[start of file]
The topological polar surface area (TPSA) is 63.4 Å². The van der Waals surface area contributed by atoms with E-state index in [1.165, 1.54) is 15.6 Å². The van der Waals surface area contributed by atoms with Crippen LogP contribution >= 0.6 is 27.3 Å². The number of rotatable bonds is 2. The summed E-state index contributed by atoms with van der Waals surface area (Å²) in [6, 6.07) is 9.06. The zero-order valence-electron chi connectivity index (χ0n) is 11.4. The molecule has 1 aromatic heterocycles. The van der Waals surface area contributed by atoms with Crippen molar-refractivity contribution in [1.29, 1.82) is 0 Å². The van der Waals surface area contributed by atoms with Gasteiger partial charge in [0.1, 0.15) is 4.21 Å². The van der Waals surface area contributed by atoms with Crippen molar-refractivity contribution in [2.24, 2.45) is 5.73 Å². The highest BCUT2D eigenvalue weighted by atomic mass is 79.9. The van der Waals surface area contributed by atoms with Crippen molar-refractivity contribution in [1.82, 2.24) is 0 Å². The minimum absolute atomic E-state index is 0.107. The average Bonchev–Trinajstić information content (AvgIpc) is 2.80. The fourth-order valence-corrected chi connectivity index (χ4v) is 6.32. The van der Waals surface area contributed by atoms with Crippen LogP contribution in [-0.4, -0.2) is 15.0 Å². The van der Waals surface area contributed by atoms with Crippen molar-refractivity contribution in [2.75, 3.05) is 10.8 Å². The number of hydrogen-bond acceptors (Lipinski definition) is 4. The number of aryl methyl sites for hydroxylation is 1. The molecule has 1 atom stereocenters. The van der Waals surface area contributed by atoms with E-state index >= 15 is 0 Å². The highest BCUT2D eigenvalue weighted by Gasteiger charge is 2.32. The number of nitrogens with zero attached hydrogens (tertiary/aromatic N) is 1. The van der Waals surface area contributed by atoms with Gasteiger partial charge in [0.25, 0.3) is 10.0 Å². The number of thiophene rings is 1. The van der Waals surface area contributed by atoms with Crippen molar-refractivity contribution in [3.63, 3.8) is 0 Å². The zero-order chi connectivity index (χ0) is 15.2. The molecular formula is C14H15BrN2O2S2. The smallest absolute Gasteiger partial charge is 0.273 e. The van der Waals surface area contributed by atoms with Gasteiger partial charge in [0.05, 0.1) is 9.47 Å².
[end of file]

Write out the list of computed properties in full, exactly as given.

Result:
The topological polar surface area (TPSA) is 63.4 Å². The van der Waals surface area contributed by atoms with E-state index in [1.165, 1.54) is 15.6 Å². The van der Waals surface area contributed by atoms with Crippen LogP contribution >= 0.6 is 27.3 Å². The number of rotatable bonds is 2. The summed E-state index contributed by atoms with van der Waals surface area (Å²) in [6, 6.07) is 9.06. The zero-order valence-electron chi connectivity index (χ0n) is 11.4. The molecule has 1 aromatic heterocycles. The van der Waals surface area contributed by atoms with Crippen molar-refractivity contribution in [1.29, 1.82) is 0 Å². The van der Waals surface area contributed by atoms with Gasteiger partial charge in [0.1, 0.15) is 4.21 Å². The van der Waals surface area contributed by atoms with Crippen molar-refractivity contribution in [2.24, 2.45) is 5.73 Å². The highest BCUT2D eigenvalue weighted by atomic mass is 79.9. The van der Waals surface area contributed by atoms with Crippen molar-refractivity contribution in [1.82, 2.24) is 0 Å². The minimum absolute atomic E-state index is 0.107. The average Bonchev–Trinajstić information content (AvgIpc) is 2.80. The fourth-order valence-corrected chi connectivity index (χ4v) is 6.32. The van der Waals surface area contributed by atoms with Crippen LogP contribution in [-0.4, -0.2) is 15.0 Å². The van der Waals surface area contributed by atoms with Crippen molar-refractivity contribution in [2.75, 3.05) is 10.8 Å². The number of hydrogen-bond acceptors (Lipinski definition) is 4. The number of aryl methyl sites for hydroxylation is 1. The molecule has 1 atom stereocenters. The van der Waals surface area contributed by atoms with E-state index >= 15 is 0 Å². The highest BCUT2D eigenvalue weighted by Gasteiger charge is 2.32. The number of nitrogens with zero attached hydrogens (tertiary/aromatic N) is 1. The van der Waals surface area contributed by atoms with Gasteiger partial charge in [0.25, 0.3) is 10.0 Å². The number of thiophene rings is 1. The van der Waals surface area contributed by atoms with Crippen molar-refractivity contribution in [3.63, 3.8) is 0 Å². The zero-order chi connectivity index (χ0) is 15.2. The molecular formula is C14H15BrN2O2S2. The smallest absolute Gasteiger partial charge is 0.273 e. The van der Waals surface area contributed by atoms with Gasteiger partial charge in [0.05, 0.1) is 9.47 Å².